Well-Warranted Hockey Rule Changes
Like any sport, hockey has progressed over the years. In the midst of its 100-year anniversary this year, the National Hockey League has led the way, while the rest of the pack--amateur and minor leagues--fell into line to keep the sport consistent from coast to coast. Many rule changes occurred over a crucial 40-year period starting in 1917 that shaped the game that we see now on TV and in person at the rink.
Historically, the NHL was actually a continuation of the National Hockey Association, which had been around since 1909, a league with teams in Ontario and Quebec that saw six players per side, thus eliminating the previous rover position.
From the very beginning, Toronto Blueshirts’ owner Eddie Livingston caused so much trouble within the NHA executive ranks--such as threatening to move his team to Boston despite NHA league disapproval--that three of the NHA teams (Montreal Canadiens, Montreal Wanderers, and Ottawa Senators) decided to totally ignore Livingston and his franchise, and form their own league for the 1917-18 season. They also added a new team in Toronto called the Arenas. As a result, Livingston tried suing the other teams for leaving him in the lurch. But nothing came of it.
Frank Calder was the NHL’s first president, a true visionary if there ever was one who remained in office for the next 25 years. Under his guidance, the first major change occurred in the first NHL season: Goaltenders were allowed to drop to the ice to make saves. Before that, they were handed a minor penalty, which--believe it or not--they had to serve themselves by leaving the ice while a forward or defenseman replaced them! The next season, in 1918-19, two blue lines were painted on the ice surface 20 feet from center ice (which had no red or any other-colored line), thus creating three zones with the neutral center piece 40 feet long. This latter area being the only zone where forward passing was allowed.
Throughout the 1920s, the defensive strategy of the time was to keep the opposing team bottled up in its own 20-foot zone, making for a very boring game at times. This was an early form of “the trap.” Players could not pass the puck over the defensive line to a teammate--they had to carry it out. In 1926-27, the blue lines were moved up to 60 feet from the goal lines, shortening the neutral zone from 60 feet down to 40 feet. In addition, in 1928-29, a minor penalty was called against a player who passed the puck back in the defensive zone. Apparently, the game was not clicking: too many 1-0 and 2-0 scores. Now, something definitely had to be done.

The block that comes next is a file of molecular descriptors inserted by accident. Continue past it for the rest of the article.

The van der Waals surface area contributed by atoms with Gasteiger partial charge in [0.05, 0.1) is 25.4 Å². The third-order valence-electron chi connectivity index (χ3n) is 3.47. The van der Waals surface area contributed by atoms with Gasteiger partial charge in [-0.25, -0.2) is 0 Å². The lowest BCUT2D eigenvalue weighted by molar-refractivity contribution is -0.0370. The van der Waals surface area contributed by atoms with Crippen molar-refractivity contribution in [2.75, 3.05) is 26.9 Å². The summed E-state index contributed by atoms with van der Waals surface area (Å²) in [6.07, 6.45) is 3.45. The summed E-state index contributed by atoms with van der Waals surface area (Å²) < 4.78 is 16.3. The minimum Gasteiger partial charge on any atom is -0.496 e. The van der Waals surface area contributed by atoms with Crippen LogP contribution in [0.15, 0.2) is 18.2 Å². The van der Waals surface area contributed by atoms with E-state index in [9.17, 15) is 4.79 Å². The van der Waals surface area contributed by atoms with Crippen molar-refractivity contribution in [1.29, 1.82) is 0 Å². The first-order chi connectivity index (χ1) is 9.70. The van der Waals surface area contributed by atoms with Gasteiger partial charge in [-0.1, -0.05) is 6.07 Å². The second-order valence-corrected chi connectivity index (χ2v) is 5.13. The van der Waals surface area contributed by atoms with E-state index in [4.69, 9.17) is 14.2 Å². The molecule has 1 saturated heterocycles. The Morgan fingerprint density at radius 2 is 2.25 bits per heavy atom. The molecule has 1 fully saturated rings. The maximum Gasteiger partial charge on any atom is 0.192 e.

So, beginning in 1929-30, forward passes in all zones were allowed. This opened up the game, doubled the scoring, and also established the term we now know as “blueliners.” Dealing with this new problem, the league invented the modern offside rule for the 1930-31 season, where the puck had to be thrown or taken into the attacking zone ahead of other players entering the zone.
In 1934-35, for the first time, the NHL saw penalty shots. They occurred when a player was tripped or otherwise held from preventing a clear shot on net with no teammate to pass to. Play was stopped, and any player appointed by the coach had to take his shot inside a 10-foot circle that was 38 feet from the net. The goalie could move up only 12 inches, at most, beyond the goal line.
By mid-season 1936-1937, a goaltender no longer had to serve his own penalty and was replaced by a teammate. In 1937-38, icing the puck came into being, which increased the chances of injury as players from both sides often were forced to race for the puck. “No touch” icing back then.